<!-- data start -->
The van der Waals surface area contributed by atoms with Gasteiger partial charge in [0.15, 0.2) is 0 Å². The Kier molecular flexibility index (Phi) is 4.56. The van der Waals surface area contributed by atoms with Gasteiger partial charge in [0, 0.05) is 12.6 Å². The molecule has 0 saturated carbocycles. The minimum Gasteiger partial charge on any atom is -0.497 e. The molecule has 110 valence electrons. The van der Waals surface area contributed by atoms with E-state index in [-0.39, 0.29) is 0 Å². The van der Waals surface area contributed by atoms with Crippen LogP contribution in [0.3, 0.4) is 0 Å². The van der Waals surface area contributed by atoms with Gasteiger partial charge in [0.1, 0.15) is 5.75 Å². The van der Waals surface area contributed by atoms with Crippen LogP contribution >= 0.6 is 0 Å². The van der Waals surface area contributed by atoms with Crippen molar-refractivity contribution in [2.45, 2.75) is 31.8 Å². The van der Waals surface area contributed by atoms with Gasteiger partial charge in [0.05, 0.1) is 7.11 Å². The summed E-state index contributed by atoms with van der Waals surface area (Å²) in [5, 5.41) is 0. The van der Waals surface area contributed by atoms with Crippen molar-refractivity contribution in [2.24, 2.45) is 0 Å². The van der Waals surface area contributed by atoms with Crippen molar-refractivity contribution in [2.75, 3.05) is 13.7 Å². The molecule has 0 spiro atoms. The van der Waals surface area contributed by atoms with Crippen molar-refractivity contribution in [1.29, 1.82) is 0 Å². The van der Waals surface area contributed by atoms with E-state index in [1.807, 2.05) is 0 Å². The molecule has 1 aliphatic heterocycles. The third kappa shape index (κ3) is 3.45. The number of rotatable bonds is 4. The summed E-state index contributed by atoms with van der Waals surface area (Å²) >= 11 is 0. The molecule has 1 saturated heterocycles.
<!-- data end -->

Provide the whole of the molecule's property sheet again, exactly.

The van der Waals surface area contributed by atoms with Gasteiger partial charge in [0.15, 0.2) is 0 Å². The Kier molecular flexibility index (Phi) is 4.56. The van der Waals surface area contributed by atoms with Gasteiger partial charge in [0, 0.05) is 12.6 Å². The molecule has 0 saturated carbocycles. The minimum Gasteiger partial charge on any atom is -0.497 e. The molecule has 110 valence electrons. The van der Waals surface area contributed by atoms with E-state index in [-0.39, 0.29) is 0 Å². The van der Waals surface area contributed by atoms with Crippen LogP contribution in [0.3, 0.4) is 0 Å². The van der Waals surface area contributed by atoms with Gasteiger partial charge in [0.1, 0.15) is 5.75 Å². The van der Waals surface area contributed by atoms with Crippen LogP contribution >= 0.6 is 0 Å². The van der Waals surface area contributed by atoms with Crippen molar-refractivity contribution in [2.45, 2.75) is 31.8 Å². The van der Waals surface area contributed by atoms with Gasteiger partial charge in [0.05, 0.1) is 7.11 Å². The summed E-state index contributed by atoms with van der Waals surface area (Å²) in [5, 5.41) is 0. The van der Waals surface area contributed by atoms with Crippen molar-refractivity contribution in [2.24, 2.45) is 0 Å². The van der Waals surface area contributed by atoms with Crippen molar-refractivity contribution in [2.75, 3.05) is 13.7 Å². The molecule has 0 spiro atoms. The van der Waals surface area contributed by atoms with Crippen molar-refractivity contribution in [1.29, 1.82) is 0 Å². The van der Waals surface area contributed by atoms with E-state index in [1.807, 2.05) is 0 Å². The molecule has 1 aliphatic heterocycles. The third kappa shape index (κ3) is 3.45. The number of rotatable bonds is 4. The summed E-state index contributed by atoms with van der Waals surface area (Å²) >= 11 is 0. The molecule has 1 saturated heterocycles.